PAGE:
How to do what you love — don’t be fooled by prestige

As a child you learn, (1) Play is fun, and, (2) Someday you’ll grow up and work, and that’s no fun. To prepare for this dark future they send you to school. School can be dull and tedious, but that’s good, because school is a preparation for work. It’s sort of mini-job to get you used to sitting quietly at a desk and working on pointless tasks.

This is the scenario with which Paul Graham opens his brilliant essay, “How To Do What You Love.” Graham is a programmer, writer, and investor, and though his essay seems to be directed toward young people, it’s good reading at any age. He presents a way of thinking about what you do and how to do more of what you love. (An excellent summary, along with excerpts from other writers, is at Brain Pickings.)

Here are a few quotes to entice you to read the whole thing. Graham talks about career day presentations in which adults come and tell kids how much they love their jobs — but do they really? Graham says of kids:

“By the time they reach an age to think about what they’d like to do, most kids have been thoroughly misled about the idea of loving one’s work. School has trained them to regard work as an unpleasant duty. Having a job is said to be even more onerous than schoolwork. And yet all the adults claim to like what they do. You can’t blame kids for thinking ‘I am not like these people; I am not suited to this world.’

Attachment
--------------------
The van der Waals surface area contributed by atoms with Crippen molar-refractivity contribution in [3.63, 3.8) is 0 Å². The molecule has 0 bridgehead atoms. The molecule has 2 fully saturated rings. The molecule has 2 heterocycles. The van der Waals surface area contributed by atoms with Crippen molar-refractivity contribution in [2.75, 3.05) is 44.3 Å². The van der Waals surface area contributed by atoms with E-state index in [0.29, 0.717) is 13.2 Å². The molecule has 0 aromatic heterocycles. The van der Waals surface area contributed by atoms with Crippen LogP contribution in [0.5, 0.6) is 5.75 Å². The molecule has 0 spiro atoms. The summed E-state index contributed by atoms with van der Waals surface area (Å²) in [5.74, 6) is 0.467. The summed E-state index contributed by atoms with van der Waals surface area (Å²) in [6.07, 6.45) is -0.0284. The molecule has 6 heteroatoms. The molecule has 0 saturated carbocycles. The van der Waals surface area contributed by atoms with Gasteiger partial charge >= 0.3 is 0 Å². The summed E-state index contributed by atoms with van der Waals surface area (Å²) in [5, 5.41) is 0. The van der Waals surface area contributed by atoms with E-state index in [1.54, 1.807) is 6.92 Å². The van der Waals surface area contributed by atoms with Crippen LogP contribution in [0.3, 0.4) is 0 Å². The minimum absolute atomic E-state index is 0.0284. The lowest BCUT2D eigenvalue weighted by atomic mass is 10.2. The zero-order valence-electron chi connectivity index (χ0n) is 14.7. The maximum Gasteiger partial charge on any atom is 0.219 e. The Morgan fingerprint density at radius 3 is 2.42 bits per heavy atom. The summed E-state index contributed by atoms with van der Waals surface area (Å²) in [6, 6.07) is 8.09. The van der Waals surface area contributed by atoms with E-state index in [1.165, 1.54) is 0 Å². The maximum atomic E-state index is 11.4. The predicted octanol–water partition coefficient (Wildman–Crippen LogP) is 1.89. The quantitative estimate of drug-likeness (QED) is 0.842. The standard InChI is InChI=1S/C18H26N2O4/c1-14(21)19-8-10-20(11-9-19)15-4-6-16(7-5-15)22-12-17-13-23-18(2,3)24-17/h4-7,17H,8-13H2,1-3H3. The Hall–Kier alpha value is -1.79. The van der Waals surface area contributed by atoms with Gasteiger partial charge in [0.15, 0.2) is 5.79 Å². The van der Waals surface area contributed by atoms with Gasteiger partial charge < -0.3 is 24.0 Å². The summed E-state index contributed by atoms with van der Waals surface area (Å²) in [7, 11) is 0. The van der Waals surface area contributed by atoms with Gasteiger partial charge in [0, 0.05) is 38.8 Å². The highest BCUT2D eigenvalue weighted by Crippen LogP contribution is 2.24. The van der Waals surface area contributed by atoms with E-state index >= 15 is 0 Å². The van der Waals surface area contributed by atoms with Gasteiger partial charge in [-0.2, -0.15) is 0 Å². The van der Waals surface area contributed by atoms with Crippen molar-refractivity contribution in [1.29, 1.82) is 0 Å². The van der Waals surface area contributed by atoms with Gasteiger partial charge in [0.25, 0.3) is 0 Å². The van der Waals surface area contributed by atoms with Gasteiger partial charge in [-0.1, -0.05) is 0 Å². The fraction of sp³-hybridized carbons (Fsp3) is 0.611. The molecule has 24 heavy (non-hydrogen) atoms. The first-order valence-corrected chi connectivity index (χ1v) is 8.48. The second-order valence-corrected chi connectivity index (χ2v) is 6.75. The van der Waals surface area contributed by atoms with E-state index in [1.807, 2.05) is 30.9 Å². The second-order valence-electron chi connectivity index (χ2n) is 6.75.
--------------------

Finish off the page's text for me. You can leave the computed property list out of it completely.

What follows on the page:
“Actually they’ve been told three lies: the stuff they’ve been taught to regard as work in school is not real work; grownup work is not (necessarily) worse than schoolwork; and many of the adults around them are lying when they say they like what they do.”

So how do you figure out what you want to do, what you will really enjoy? Graham offers some good advice, but here I’m only going to draw attention to one thing, which to me is perhaps the most quotable and memorable part of the essay:

“Prestige is like a powerful magnet that warps even your beliefs about what you enjoy. It causes you to work not on what you like, but what you’d like to like…

Prestige is just fossilized inspiration. If you do anything well enough, you’ll make it prestigious. Plenty of things we now consider prestigious were anything but at first. Jazz comes to mind—though almost any established art form would do. So just do what you like, and let prestige take care of itself.”

Prestige as “fossilized inspiration.” I’m going to remember that.


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